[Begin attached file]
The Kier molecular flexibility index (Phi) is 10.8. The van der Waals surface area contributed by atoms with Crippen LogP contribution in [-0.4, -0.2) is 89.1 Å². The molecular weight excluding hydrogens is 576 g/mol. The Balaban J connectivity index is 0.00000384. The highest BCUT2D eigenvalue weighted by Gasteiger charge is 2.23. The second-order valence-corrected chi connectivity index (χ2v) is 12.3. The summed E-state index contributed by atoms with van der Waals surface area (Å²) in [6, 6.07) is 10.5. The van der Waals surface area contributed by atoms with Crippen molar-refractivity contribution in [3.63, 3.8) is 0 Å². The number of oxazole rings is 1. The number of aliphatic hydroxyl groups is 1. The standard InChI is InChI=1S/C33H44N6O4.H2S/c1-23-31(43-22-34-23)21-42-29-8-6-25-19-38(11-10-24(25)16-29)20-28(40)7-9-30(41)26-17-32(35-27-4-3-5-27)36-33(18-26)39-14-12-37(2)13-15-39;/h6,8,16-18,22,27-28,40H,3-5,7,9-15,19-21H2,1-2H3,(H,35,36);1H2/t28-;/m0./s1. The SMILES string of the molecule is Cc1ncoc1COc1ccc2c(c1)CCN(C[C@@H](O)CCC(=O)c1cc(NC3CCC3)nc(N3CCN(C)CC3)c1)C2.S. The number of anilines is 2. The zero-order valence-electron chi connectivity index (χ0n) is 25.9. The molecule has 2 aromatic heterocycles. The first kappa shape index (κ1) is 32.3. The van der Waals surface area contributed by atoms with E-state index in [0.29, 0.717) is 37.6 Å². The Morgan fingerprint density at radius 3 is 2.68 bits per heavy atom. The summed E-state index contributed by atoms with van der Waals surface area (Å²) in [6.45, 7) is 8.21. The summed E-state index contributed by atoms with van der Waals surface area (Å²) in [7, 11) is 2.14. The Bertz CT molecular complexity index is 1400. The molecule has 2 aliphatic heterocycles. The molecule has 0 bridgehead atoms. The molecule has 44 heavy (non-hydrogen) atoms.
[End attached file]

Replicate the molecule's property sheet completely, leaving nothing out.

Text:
The Kier molecular flexibility index (Phi) is 10.8. The van der Waals surface area contributed by atoms with Crippen LogP contribution in [-0.4, -0.2) is 89.1 Å². The molecular weight excluding hydrogens is 576 g/mol. The Balaban J connectivity index is 0.00000384. The highest BCUT2D eigenvalue weighted by Gasteiger charge is 2.23. The second-order valence-corrected chi connectivity index (χ2v) is 12.3. The summed E-state index contributed by atoms with van der Waals surface area (Å²) in [6, 6.07) is 10.5. The van der Waals surface area contributed by atoms with Crippen molar-refractivity contribution in [3.63, 3.8) is 0 Å². The number of oxazole rings is 1. The number of aliphatic hydroxyl groups is 1. The standard InChI is InChI=1S/C33H44N6O4.H2S/c1-23-31(43-22-34-23)21-42-29-8-6-25-19-38(11-10-24(25)16-29)20-28(40)7-9-30(41)26-17-32(35-27-4-3-5-27)36-33(18-26)39-14-12-37(2)13-15-39;/h6,8,16-18,22,27-28,40H,3-5,7,9-15,19-21H2,1-2H3,(H,35,36);1H2/t28-;/m0./s1. The SMILES string of the molecule is Cc1ncoc1COc1ccc2c(c1)CCN(C[C@@H](O)CCC(=O)c1cc(NC3CCC3)nc(N3CCN(C)CC3)c1)C2.S. The number of anilines is 2. The zero-order valence-electron chi connectivity index (χ0n) is 25.9. The molecule has 2 aromatic heterocycles. The first kappa shape index (κ1) is 32.3. The van der Waals surface area contributed by atoms with E-state index in [0.29, 0.717) is 37.6 Å². The Morgan fingerprint density at radius 3 is 2.68 bits per heavy atom. The summed E-state index contributed by atoms with van der Waals surface area (Å²) in [6.45, 7) is 8.21. The summed E-state index contributed by atoms with van der Waals surface area (Å²) in [7, 11) is 2.14. The Bertz CT molecular complexity index is 1400. The molecule has 2 aliphatic heterocycles. The molecule has 0 bridgehead atoms. The molecule has 44 heavy (non-hydrogen) atoms.